Stanislaus puts FA system to test

Simon O'Hagan says the likelihood of drug-taking footballers being caught is slim
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The Independent Online
IF A victory could be claimed in the case of Roger Stanislaus, the Leyton Orient defender who was caught taking cocaine last November and last Thursday was banned for a year, then it is a fairly hollow one. No sympathy should be spared a proven cheat, but the fact is that given the way the Fooball Association conducts drug testing, Stanislaus was extraordinarily unlucky to find himself in the wrong place at the wrong time.

While on the one hand this episode could be seen as a vindication of football's methods of combating drug abuse, on the other you could argue that it merely highlights the inadequacy of a system which allows most players to go through their careers without ever being required to urinate to order.

Drug testing in football only began three-and-a-half years ago. In each of the first two seasons - 1992-93 and 1993-94 - only post-match tests were carried out, and only 20 games were targeted, with two players from each side being tested, and then only for performance-enhancing drugs. Outside these parameters, there was still enormous scope for drug use even if the results suggested the game was generally clean. From a total of 160 tests, the positives amounted to two cold cures.

In 1994-95 the programme went further. For the first time, social drugs - cannabis and cocaine - were tested for, and some big catches turned up, notably Chris Armstrong, then of Crystal Palace. The number of tests increased from 80 to 272, of which 226 were carried out at training sessions, where testers had not previously ventured. From all tests, 12 positives resulted - eight for cannabis, two for cold cures and two for amphetamines.

More tests will always uncover more wrongdoing, but in the context of the number of footballers who could, in theory, be tested, the amount of testing remains so small that as one senior FA man said last week, "what chance have you got of catching somebody?"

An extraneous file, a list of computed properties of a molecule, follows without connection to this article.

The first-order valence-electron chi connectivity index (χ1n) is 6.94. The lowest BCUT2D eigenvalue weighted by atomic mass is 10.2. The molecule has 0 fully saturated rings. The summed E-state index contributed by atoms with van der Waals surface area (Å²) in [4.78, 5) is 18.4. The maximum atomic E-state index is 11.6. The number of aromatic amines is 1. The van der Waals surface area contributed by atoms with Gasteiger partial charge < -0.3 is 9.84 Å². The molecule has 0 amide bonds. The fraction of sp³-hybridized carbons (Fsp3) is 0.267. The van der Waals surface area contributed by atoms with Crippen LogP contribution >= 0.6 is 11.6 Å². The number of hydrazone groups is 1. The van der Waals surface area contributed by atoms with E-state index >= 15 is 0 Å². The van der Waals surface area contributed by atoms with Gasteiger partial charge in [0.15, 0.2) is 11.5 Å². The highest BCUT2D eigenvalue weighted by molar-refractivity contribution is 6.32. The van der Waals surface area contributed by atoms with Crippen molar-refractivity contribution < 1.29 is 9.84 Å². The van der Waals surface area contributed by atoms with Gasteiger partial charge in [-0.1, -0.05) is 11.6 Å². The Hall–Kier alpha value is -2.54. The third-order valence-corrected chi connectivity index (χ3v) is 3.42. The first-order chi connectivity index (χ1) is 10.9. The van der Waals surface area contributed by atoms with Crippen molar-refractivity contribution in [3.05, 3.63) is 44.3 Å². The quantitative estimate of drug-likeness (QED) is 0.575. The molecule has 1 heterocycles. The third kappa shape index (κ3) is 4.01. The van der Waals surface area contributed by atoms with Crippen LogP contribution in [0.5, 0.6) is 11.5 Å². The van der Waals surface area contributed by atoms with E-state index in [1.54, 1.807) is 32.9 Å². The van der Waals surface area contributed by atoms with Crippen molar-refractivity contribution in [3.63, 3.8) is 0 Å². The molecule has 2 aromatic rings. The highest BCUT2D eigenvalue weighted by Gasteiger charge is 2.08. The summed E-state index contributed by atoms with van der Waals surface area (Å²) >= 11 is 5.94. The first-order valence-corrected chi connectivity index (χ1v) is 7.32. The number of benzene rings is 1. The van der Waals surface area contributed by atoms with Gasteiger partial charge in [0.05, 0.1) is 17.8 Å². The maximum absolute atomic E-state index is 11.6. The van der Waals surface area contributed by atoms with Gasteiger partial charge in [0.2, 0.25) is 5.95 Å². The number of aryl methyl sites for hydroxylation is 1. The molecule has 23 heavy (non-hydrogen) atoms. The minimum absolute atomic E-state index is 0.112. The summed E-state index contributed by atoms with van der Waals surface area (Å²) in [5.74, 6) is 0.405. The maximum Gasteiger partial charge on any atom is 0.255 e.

The potential number of testable footballers - including juniors at centres of excellence, women, semi-professionals, apprentices and youth-team players - is 15,000. So on the face of it there was a 55-1 chance of being tested last season, as there is in 1995-96 when tests are again expected to number 300. But the likelihood of being caught is much smaller than that when you consider that even those who are tested are only coming under scrutiny on one day out of a possible 365.

Alan Hodson, the administrator of the FA's doping control unit, admitted that "we've not been doing it long enough to know whether we've got a measured approach to the problem" and while the FA believes that the strength of the deterrent lies in the randomness of the testing, statistically speaking drug-taking footballers are virtually safe from detection when compared with their counterparts in athletics.

In 1995 there were 659 drug tests carried out on British athletes. Although the potential number who could be tested is similar to football - around 15,000 when the recreational club runner is included - the concentration is on the sport's top tier of 650 competitors. An international athlete stands to be tested many times a season.

The sort of performance- enhancers that might tempt an athlete are, of course, of less interest to a footballer. But social drugs are a different matter, and everyone agrees that as they feature more in society, so they do in football, where the acquisition of fame and money by men too young to know how to deal with them adds up to a dangerous cocktail in itself. Rumours abound of the private habits of some Premiership stars, and Sports Council figures showed that in 1995-6, across all sports, drug-test failures are up 15 per cent.

The FA does target-test - ie it will act on a tip-off from a club - but footballers who have come across testing are few. "I've only once seen somebody called, so perhaps the system is a bit slipshod," said Iain Dowie, the West Ham striker and a regular in the Premiership since drug-testing began.

The test Dowie remembered involved the goalkeeper Dave Beasant when they were both playing for Southampton at Chelsea. "They stop you literally as you walk off the pitch," Beasant said. "You're taken off to a room and you're not even allowed to send a message to anybody outside. The hardest part is actually producing the urine sample. You're pretty dehydrated."

The efficiency of the testing - carried out by the Sports Council on the FA's behalf - is not in question, only the extent of it. Hodson points to the expense involved - pounds 150,000 for the FA's drugs education programme and another pounds 230 for each test - but that finds little sympathy with Barry Hearn, the chairman of the club which will now seek to disown Stanislaus.

"It wouldn't do the FA any harm to take away any lingering doubt by upping the number of samples to the point where you test an entire team at one go, and every team is tested every season," he said. "It's a huge game generating huge sums of money. Sometimes you have to spend a bit."